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Department of the Languages and Cultures of the Near and Middle East

Languages of the Near & Middle East at SOAS: Turkish

Turkish is a member of the Turkic branch of the Altaic family of languages, and therefore completely unrelated to the two languages it was mostly influenced by, Persian and Arabic. Given that the basic structures of the Turkic languages are not radically different, knowledge of Turkish would go a long way anywhere in the Turkic world, from Istanbul to Urumchi. There is no verb ‘to be’ in Turkish, and no verb ‘to have’. Turkish is free of the ‘grammatical disease’ of gender. It is an agglutinative language: a root noun in a routine sentence will often have a string of six, seven, or even eight suffixes connected to it. It can produce single word-sentences, if not some of the longest words possible: Amerika+lı+laş-tır-a-ma-dık+lar+ımız+dan+mış+sınız (“You appear to be one of those whom we have been unable to Americanize”). Translating from Turkish to English has its own charms. In the words of Maureen Freely: “Turkish darts between the active and the passive voice with grace and ease. It loves clauses beginning with verbal nouns (the doing of, the having been done unto of, the having being seen to have something done to someone else …). In an elegant sentence, there will often be a cascade of such clauses dividing the subject from the verb, with the verb appearing so close to the end of the sentence that it often serves as a punch line, reversing the expected meaning of all that has come before it. To be overly clear is to be crude. To write well is not the say the obvious, but to suggest what lies beyond it. So Turkish is not just another language: it is another way of looking at the world.“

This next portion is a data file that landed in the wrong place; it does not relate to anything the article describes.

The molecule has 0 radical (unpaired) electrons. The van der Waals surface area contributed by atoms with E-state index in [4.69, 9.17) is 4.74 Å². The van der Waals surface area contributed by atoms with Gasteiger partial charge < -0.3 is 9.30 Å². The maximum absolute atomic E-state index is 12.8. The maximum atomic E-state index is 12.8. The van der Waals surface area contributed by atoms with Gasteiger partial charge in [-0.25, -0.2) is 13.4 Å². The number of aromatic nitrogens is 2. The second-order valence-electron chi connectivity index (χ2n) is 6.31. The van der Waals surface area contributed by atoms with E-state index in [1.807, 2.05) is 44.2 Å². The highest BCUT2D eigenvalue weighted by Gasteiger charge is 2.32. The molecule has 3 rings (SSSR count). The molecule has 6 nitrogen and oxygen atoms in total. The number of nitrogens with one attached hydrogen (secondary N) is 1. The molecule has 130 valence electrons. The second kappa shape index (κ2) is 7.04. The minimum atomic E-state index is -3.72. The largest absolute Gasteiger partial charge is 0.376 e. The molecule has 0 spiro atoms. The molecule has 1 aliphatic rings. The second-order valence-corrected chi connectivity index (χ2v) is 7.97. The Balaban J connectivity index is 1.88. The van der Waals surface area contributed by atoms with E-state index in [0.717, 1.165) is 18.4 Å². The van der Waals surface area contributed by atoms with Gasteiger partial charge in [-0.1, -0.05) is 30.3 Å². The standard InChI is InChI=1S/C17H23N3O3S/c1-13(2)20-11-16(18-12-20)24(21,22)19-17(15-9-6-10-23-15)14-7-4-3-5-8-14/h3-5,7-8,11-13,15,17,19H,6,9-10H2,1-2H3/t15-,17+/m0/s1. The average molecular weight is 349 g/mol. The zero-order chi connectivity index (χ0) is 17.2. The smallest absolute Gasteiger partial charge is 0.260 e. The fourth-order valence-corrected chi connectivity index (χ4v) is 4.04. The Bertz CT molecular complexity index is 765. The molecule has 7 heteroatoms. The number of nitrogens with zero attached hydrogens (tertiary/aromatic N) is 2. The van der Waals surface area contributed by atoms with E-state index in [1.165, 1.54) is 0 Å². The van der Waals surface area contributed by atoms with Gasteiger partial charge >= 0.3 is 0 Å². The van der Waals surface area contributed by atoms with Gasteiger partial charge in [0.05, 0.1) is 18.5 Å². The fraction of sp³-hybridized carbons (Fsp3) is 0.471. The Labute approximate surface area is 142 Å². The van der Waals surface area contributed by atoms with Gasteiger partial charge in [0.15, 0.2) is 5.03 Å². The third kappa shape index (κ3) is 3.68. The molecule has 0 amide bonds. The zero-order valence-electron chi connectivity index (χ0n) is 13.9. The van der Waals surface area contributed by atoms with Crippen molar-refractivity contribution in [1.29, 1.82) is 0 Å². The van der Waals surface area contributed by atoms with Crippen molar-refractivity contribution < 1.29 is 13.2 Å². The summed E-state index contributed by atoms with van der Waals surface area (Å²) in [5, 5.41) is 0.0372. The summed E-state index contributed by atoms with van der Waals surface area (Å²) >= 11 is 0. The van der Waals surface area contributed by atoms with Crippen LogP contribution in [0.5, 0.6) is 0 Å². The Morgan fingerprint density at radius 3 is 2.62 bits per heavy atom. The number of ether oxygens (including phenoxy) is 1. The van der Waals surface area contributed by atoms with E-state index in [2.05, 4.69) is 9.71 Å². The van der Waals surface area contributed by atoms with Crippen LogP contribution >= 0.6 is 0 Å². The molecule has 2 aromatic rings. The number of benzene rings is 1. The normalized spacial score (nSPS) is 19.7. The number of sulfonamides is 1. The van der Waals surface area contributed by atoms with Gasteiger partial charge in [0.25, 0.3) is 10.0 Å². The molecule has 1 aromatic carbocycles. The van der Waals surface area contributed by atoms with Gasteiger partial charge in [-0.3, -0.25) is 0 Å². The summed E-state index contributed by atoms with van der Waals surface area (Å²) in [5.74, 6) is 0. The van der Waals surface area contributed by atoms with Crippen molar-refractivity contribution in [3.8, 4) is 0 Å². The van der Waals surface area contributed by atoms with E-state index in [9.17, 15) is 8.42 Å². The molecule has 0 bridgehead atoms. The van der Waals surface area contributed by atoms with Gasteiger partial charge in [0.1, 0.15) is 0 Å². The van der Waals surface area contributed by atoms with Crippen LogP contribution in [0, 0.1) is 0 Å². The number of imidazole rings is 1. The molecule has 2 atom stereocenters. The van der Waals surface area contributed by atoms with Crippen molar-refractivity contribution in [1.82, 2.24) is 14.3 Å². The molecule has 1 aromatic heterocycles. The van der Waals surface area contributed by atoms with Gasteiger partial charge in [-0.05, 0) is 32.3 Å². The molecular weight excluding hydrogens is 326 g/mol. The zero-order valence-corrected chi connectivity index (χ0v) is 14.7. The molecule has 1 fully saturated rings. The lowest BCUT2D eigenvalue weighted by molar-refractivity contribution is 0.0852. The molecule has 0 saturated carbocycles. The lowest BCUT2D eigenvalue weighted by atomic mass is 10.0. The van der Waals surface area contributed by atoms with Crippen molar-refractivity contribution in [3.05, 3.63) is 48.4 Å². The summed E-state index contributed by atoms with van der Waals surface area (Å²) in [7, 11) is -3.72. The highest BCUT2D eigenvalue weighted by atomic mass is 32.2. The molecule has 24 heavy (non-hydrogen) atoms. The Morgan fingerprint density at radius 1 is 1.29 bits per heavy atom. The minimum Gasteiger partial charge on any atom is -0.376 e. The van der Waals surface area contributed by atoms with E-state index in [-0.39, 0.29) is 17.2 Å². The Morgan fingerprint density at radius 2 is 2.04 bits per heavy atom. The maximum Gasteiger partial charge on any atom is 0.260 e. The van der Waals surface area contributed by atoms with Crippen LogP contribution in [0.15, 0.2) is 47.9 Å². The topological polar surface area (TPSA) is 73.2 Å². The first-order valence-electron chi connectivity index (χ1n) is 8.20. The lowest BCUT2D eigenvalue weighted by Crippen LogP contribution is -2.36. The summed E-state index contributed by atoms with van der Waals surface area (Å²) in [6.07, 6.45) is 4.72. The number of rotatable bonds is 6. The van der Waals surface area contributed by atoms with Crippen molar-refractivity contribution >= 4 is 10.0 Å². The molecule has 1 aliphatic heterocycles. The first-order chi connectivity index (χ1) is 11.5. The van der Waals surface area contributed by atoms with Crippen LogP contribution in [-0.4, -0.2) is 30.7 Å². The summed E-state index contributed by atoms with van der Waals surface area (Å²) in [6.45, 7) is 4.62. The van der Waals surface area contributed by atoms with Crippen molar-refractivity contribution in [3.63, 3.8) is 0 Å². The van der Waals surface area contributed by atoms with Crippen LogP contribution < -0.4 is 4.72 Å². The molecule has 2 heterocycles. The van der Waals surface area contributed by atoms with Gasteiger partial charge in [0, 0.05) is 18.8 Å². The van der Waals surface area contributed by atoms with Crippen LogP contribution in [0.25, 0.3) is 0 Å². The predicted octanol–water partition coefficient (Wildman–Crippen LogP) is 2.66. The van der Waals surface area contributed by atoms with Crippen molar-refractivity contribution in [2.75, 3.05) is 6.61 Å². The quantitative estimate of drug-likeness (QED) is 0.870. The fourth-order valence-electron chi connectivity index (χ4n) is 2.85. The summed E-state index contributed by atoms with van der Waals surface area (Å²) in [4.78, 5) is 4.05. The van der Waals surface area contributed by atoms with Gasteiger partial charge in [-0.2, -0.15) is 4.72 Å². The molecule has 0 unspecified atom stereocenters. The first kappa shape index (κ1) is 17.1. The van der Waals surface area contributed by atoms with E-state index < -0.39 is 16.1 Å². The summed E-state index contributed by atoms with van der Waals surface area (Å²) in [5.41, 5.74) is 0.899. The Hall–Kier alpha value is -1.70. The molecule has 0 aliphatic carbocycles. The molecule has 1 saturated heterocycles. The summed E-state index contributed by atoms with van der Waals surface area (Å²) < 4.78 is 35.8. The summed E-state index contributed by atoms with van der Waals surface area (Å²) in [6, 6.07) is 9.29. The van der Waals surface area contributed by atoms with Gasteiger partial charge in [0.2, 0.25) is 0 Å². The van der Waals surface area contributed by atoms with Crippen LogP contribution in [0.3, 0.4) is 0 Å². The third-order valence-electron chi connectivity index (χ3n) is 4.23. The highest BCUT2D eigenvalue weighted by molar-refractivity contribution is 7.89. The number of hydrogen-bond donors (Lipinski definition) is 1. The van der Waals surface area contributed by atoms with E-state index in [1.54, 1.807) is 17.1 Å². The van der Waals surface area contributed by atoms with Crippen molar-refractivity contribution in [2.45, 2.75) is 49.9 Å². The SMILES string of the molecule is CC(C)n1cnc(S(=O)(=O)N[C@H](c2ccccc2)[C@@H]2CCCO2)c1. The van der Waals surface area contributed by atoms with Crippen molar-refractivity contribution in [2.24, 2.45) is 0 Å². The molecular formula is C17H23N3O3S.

If you would like to learn Turkish, contact Dr Yorgos Dedes (gd5@soas.ac.uk) in the Department of the Languages and Cultures of the Near and Middle East.

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